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Craig C, I thought some were saying the 50th, a medium frame couldn't handle .30Carbine pressures which max is only 10% over .357 sami. .327 is around 45,000? I think and the single 7 cylinder is narrower also I assume over the blackhawk.
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Old February 5, 2016, 08:02 PM   #19
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The mid-frame could easily handle the .30Carbine, as long as length wasn't an issue.
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Old February 5, 2016, 10:47 PM   #20
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Pressure is probably the most misunderstood concept in all of firearms, and even half the writers who touch on it have no idea what they are talking about.
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Old Yesterday, 01:00 PM   #21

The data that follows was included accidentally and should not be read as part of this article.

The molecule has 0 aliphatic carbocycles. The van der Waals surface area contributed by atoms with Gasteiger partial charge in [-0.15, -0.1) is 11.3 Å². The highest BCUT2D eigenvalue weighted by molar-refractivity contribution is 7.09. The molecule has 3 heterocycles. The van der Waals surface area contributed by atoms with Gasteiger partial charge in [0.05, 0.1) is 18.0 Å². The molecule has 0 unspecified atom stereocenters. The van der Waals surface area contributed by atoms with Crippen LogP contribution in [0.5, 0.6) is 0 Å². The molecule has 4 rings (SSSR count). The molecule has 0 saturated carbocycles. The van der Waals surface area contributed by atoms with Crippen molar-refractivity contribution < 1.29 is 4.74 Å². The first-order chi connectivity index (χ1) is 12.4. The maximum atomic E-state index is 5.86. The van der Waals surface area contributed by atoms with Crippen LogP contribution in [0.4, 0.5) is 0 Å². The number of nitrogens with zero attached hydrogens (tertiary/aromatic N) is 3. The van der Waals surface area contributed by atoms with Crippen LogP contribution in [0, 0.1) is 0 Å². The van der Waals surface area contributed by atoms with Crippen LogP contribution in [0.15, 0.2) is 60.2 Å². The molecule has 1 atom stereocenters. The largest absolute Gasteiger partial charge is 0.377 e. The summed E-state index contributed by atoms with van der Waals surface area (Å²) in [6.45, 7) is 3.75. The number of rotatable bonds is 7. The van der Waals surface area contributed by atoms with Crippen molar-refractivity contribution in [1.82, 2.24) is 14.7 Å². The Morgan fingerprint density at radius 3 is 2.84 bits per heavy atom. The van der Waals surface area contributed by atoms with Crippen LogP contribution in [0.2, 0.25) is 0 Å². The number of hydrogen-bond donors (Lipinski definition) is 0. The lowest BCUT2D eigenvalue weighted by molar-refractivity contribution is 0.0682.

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it is 45,000 psi.

cartridge length is 1.290" (.005" longer than the 357 magnum). i think it will fit.

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Old Today, 03:04 AM   #22
jski
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I would like to try 125 gr gas checked, hard cast bullets (for my .30Carbine Blackhawk). Searched the Internet without luck. Anybody have a suggestion for a quality bullet shop which could provide this spec?

Just noticed that the Montana Bullet Works offers 115 gr. and 150 gr. flat nose, gas checked, hard cast bullets in .308.

Last edited by jski; Today at 03:33 AM.